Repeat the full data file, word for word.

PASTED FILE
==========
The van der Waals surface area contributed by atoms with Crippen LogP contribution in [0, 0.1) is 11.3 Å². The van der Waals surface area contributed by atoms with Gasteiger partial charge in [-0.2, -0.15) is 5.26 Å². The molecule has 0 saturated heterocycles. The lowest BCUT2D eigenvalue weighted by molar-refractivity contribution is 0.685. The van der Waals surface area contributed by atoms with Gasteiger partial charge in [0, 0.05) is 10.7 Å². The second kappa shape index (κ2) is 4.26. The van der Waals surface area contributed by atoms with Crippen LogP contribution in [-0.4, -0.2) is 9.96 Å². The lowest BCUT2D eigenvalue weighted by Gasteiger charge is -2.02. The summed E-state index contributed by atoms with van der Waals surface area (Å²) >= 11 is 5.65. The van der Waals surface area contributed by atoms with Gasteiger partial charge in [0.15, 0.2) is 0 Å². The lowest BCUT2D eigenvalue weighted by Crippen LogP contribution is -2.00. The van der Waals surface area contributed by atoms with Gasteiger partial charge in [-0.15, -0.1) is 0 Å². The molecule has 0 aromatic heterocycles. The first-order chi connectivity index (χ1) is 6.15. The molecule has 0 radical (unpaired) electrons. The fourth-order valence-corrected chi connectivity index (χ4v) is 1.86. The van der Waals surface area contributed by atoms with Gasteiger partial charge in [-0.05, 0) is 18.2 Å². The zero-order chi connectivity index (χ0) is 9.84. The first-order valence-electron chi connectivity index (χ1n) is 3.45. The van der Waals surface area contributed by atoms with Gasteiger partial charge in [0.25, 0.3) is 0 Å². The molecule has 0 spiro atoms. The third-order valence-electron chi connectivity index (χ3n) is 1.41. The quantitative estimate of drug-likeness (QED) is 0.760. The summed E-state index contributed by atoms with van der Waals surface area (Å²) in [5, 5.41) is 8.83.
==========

The van der Waals surface area contributed by atoms with Crippen LogP contribution in [0, 0.1) is 11.3 Å². The van der Waals surface area contributed by atoms with Gasteiger partial charge in [-0.2, -0.15) is 5.26 Å². The molecule has 0 saturated heterocycles. The lowest BCUT2D eigenvalue weighted by molar-refractivity contribution is 0.685. The van der Waals surface area contributed by atoms with Gasteiger partial charge in [0, 0.05) is 10.7 Å². The second kappa shape index (κ2) is 4.26. The van der Waals surface area contributed by atoms with Crippen LogP contribution in [-0.4, -0.2) is 9.96 Å². The lowest BCUT2D eigenvalue weighted by Gasteiger charge is -2.02. The summed E-state index contributed by atoms with van der Waals surface area (Å²) >= 11 is 5.65. The van der Waals surface area contributed by atoms with Gasteiger partial charge in [0.15, 0.2) is 0 Å². The lowest BCUT2D eigenvalue weighted by Crippen LogP contribution is -2.00. The van der Waals surface area contributed by atoms with Gasteiger partial charge in [-0.15, -0.1) is 0 Å². The molecule has 0 aromatic heterocycles. The first-order chi connectivity index (χ1) is 6.15. The molecule has 0 radical (unpaired) electrons. The fourth-order valence-corrected chi connectivity index (χ4v) is 1.86. The van der Waals surface area contributed by atoms with Gasteiger partial charge in [-0.05, 0) is 18.2 Å². The zero-order chi connectivity index (χ0) is 9.84. The first-order valence-electron chi connectivity index (χ1n) is 3.45. The van der Waals surface area contributed by atoms with Gasteiger partial charge in [0.25, 0.3) is 0 Å². The molecule has 0 spiro atoms. The third-order valence-electron chi connectivity index (χ3n) is 1.41. The quantitative estimate of drug-likeness (QED) is 0.760. The summed E-state index contributed by atoms with van der Waals surface area (Å²) in [5, 5.41) is 8.83.